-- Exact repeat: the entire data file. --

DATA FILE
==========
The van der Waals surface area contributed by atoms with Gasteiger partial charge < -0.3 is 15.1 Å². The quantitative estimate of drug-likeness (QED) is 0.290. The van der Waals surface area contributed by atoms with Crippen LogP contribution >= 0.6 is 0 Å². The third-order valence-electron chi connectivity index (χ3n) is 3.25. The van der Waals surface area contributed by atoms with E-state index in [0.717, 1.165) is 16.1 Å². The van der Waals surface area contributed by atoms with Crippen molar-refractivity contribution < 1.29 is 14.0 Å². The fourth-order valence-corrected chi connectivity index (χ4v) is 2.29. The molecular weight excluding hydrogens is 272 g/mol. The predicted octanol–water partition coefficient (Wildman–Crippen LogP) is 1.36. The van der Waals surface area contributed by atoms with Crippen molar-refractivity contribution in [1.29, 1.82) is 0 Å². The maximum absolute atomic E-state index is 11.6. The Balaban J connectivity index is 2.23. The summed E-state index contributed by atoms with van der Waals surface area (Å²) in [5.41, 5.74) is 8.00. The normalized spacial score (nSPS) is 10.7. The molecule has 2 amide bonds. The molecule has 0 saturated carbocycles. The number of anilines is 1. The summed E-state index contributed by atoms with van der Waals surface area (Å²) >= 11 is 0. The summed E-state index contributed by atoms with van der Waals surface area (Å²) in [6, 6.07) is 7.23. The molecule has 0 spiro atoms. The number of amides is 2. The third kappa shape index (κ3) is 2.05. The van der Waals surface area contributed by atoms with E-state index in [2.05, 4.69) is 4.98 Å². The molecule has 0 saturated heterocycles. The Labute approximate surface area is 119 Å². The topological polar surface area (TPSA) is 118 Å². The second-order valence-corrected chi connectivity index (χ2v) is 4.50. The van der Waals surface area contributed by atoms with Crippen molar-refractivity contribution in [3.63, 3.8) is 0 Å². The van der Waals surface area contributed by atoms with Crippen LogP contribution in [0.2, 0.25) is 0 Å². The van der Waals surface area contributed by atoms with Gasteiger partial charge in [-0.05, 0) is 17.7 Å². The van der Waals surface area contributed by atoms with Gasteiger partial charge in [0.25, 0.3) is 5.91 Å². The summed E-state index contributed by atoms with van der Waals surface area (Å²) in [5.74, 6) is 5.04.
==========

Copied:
The van der Waals surface area contributed by atoms with Gasteiger partial charge < -0.3 is 15.1 Å². The quantitative estimate of drug-likeness (QED) is 0.290. The van der Waals surface area contributed by atoms with Crippen LogP contribution >= 0.6 is 0 Å². The third-order valence-electron chi connectivity index (χ3n) is 3.25. The van der Waals surface area contributed by atoms with E-state index in [0.717, 1.165) is 16.1 Å². The van der Waals surface area contributed by atoms with Crippen molar-refractivity contribution < 1.29 is 14.0 Å². The fourth-order valence-corrected chi connectivity index (χ4v) is 2.29. The molecular weight excluding hydrogens is 272 g/mol. The predicted octanol–water partition coefficient (Wildman–Crippen LogP) is 1.36. The van der Waals surface area contributed by atoms with Crippen molar-refractivity contribution in [1.29, 1.82) is 0 Å². The maximum absolute atomic E-state index is 11.6. The Balaban J connectivity index is 2.23. The summed E-state index contributed by atoms with van der Waals surface area (Å²) in [5.41, 5.74) is 8.00. The normalized spacial score (nSPS) is 10.7. The molecule has 2 amide bonds. The molecule has 0 saturated carbocycles. The number of anilines is 1. The summed E-state index contributed by atoms with van der Waals surface area (Å²) >= 11 is 0. The summed E-state index contributed by atoms with van der Waals surface area (Å²) in [6, 6.07) is 7.23. The molecule has 0 spiro atoms. The number of amides is 2. The third kappa shape index (κ3) is 2.05. The van der Waals surface area contributed by atoms with E-state index in [2.05, 4.69) is 4.98 Å². The molecule has 0 saturated heterocycles. The Labute approximate surface area is 119 Å². The topological polar surface area (TPSA) is 118 Å². The second-order valence-corrected chi connectivity index (χ2v) is 4.50. The van der Waals surface area contributed by atoms with Crippen molar-refractivity contribution in [3.63, 3.8) is 0 Å². The van der Waals surface area contributed by atoms with Crippen LogP contribution in [0.2, 0.25) is 0 Å². The van der Waals surface area contributed by atoms with Gasteiger partial charge in [-0.05, 0) is 17.7 Å². The van der Waals surface area contributed by atoms with Gasteiger partial charge in [0.25, 0.3) is 5.91 Å². The summed E-state index contributed by atoms with van der Waals surface area (Å²) in [5.74, 6) is 5.04.